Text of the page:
It might seem a little early to be talking about Christmas, but if you want to make use of this tip you’ll want to know about it in advance!
It’s nice to reward staff for all their hard work and celebrate the festive season with some kind of event, but there’s a lot of confusion surrounding what is and isn’t taxable.
You’ll be happy to know that HMRC are pretty generous in this respect, and actually allow a £150 (incl VAT) per head exemption. But what does that actually mean in practical terms?
The £150 per head applies to employees, directors, and their family members. You can even invite some clients along – however, the party needs to be mostly for staff, so you can’t outnumber them with people who don’t work for the company! It also needs to be open to all staff, so a party that was only for directors would not be eligible.
Now, earlier I mentioned that this was an exemption (rather than a benefit or an expense). What that means is that it’s not £150 per person to offset against a higher cost – the total per head must come to under £150. If it comes to more, the whole amount becomes taxable and you can’t use the exemption. You just need to make sure that the total cost divided by the total number of attendees comes to under £150. If you don’t know the exact number of guests you are allowed to estimate based on plans or agreements e.g. the number you told the venue when you booked in the first place.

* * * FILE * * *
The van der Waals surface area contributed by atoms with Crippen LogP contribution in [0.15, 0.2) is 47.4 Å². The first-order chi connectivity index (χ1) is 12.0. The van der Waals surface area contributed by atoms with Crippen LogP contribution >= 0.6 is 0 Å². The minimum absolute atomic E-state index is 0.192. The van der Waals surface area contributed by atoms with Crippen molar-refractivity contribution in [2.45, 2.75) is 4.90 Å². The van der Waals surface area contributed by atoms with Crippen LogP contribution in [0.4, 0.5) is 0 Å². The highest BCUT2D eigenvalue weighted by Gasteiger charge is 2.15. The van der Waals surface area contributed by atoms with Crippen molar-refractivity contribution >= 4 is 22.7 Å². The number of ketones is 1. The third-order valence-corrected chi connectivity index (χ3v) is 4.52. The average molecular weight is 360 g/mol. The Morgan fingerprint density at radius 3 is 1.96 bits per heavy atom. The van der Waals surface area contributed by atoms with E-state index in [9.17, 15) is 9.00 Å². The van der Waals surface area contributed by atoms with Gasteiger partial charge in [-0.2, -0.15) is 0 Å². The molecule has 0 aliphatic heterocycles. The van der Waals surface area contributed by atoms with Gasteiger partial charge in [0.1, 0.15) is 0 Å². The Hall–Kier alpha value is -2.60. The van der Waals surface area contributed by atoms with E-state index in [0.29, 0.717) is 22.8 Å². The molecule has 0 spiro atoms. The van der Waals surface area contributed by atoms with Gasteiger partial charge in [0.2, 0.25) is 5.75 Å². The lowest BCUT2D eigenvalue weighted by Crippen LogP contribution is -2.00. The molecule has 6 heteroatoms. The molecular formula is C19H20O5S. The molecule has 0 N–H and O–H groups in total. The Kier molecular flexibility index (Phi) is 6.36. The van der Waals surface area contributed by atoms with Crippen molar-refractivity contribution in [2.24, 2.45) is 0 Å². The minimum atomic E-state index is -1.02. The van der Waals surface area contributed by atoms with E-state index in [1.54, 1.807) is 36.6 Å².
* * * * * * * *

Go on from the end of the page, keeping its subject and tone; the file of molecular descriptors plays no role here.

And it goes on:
You can include all kinds of things such as accommodation and travel expenses. For companies like ours, who have employees spread across the country who convene at our London office at Christmas time, the costs include travelling and hotel as well as the Christmas party itself. Some individuals travel further than others, so the costs for those individuals might be quite high, but it doesn’t matter as long as the average is below £150 per head across all attendees.
One key thing that a lot of people don’t realise is that it doesn’t have to be a Christmas party. It has to be a regular annual event, but it can be a summer barbecue or a Hallowe’en party instead – or as well! However, if you have more than one annual party the £150 has to be split between the two – so the sum of the cost per head of both parties would still have to be below £150. If that’s not possible (let’s say for example that the cost per head was £80 for one party and £75 for another), only one of the events would be eligible for the exemption. You can’t claim exemption on the whole cost of one party and just part of the other.
As with all other aspects of your business expenditure, you need to make sure you keep clear records; in the case of your annual party these records should include how the cost per head was calculated.
HMRC’s official guidance can be found here.
They’ve also got some example scenarios here.